Dollar stores have faced a litany of complaints as they continue to expand across the United States. Some say that they drive small mom-and-pop grocery stores out of business. Others complain that they make us fat by not offering fresh, healthy food options. Dollar stores have even been accused of being hotbeds for crime in poor neighborhoods. Some municipalities have gone so far as banning the opening of new dollar stores in their communities. However, many of the prevailing narratives surrounding dollar stores are not supported by solid evidence.
There are currently more than 34,000 dollar stores operating across the United States, with another 2,000 expected to open by the end of this year. In my research as a professor at Arizona State University’s W. P. Carey School of Business, I have studied where dollar stores are located, who dollar stores serve, and what dollar stores sell. The results are interesting: While dollar stores are not a silver bullet to help Americans access healthy food at affordable prices, my research provides clear evidence that these kinds of stores are certainly not the villains they have been made out to be.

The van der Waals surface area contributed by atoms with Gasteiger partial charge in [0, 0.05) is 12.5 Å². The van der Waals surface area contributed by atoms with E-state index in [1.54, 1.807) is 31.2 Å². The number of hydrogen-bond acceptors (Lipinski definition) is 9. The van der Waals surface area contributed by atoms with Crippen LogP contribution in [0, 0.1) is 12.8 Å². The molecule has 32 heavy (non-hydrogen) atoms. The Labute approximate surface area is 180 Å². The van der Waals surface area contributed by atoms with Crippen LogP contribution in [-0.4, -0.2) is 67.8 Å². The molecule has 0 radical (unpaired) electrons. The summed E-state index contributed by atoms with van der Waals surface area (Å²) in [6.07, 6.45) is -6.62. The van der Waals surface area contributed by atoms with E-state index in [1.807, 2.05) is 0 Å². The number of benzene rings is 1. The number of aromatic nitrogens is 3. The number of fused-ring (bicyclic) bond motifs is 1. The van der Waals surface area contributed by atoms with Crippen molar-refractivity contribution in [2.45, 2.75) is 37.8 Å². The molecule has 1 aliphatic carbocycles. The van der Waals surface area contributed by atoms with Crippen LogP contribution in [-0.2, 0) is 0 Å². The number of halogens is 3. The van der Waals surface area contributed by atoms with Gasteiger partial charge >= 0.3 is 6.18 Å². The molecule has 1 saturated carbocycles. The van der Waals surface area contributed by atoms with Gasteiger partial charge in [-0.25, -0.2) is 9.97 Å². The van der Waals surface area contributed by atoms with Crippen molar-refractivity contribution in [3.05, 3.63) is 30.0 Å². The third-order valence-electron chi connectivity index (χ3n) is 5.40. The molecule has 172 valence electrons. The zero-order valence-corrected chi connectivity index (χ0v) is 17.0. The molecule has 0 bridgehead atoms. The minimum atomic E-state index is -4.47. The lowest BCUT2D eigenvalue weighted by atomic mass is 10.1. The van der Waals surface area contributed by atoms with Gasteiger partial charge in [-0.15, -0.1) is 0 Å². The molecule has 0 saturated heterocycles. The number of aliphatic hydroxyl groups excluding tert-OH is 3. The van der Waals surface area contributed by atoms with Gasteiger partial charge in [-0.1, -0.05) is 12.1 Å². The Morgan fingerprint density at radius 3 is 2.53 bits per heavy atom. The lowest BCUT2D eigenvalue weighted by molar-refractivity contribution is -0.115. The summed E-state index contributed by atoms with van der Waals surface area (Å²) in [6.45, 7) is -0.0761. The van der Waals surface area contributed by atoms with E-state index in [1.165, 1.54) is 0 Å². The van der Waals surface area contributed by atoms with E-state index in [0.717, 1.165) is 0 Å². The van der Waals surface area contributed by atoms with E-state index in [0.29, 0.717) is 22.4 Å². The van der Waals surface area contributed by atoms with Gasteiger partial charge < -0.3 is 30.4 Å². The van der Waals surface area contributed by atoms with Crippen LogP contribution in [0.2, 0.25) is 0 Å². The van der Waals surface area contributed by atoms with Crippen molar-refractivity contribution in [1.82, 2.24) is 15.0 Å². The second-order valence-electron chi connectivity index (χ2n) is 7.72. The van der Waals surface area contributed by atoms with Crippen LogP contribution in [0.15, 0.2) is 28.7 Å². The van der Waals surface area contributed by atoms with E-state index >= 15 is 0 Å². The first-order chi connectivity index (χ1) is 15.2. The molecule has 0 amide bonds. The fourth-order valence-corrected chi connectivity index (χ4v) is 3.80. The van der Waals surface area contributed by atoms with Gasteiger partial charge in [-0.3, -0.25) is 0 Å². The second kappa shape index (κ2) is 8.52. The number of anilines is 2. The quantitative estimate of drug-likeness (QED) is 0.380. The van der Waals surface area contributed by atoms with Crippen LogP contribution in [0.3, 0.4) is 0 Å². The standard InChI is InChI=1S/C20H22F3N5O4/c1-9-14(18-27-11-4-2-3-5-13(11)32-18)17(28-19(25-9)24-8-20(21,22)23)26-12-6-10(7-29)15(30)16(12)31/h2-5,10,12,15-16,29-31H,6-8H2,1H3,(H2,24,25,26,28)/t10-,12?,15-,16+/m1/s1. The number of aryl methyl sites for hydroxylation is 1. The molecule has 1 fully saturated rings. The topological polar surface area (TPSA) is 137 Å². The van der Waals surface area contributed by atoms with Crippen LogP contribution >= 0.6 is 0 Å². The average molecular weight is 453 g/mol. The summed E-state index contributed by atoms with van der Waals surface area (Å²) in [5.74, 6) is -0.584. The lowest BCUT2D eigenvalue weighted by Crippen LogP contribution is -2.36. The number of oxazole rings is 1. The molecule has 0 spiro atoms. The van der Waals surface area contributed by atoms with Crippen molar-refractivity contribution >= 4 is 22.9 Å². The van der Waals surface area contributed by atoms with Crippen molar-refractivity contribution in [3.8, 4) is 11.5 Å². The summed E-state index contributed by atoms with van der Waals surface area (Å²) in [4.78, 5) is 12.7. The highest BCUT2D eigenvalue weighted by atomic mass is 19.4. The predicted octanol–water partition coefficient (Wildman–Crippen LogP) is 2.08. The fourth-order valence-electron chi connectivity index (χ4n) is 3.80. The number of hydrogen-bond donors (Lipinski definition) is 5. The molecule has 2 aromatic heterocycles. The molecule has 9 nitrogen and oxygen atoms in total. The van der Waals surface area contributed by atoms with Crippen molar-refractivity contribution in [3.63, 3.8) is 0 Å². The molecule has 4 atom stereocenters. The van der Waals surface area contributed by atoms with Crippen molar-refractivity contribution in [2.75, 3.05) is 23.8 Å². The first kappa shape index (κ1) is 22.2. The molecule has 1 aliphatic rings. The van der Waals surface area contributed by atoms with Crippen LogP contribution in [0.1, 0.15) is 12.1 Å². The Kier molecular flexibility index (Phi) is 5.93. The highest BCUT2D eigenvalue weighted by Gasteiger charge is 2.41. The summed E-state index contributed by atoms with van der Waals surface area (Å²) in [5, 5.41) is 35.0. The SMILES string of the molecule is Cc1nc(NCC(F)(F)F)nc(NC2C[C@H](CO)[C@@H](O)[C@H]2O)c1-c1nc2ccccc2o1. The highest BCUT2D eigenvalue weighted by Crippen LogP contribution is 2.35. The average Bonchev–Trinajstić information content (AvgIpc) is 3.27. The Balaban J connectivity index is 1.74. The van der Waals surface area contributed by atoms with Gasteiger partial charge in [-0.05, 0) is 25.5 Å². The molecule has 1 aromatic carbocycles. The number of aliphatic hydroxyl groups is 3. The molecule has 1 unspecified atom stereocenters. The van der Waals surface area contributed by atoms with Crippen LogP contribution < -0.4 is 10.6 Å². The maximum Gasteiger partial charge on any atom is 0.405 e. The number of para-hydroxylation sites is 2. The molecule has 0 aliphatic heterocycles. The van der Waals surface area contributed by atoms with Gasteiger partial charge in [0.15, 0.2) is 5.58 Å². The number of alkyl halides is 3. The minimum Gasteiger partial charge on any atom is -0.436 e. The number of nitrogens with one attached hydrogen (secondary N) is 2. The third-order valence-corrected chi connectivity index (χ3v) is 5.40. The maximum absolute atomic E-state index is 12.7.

Read the full article online at Fast Company.
This article was produced by Footnote in partnership with Arizona State University’s W.P. Carey School of Business.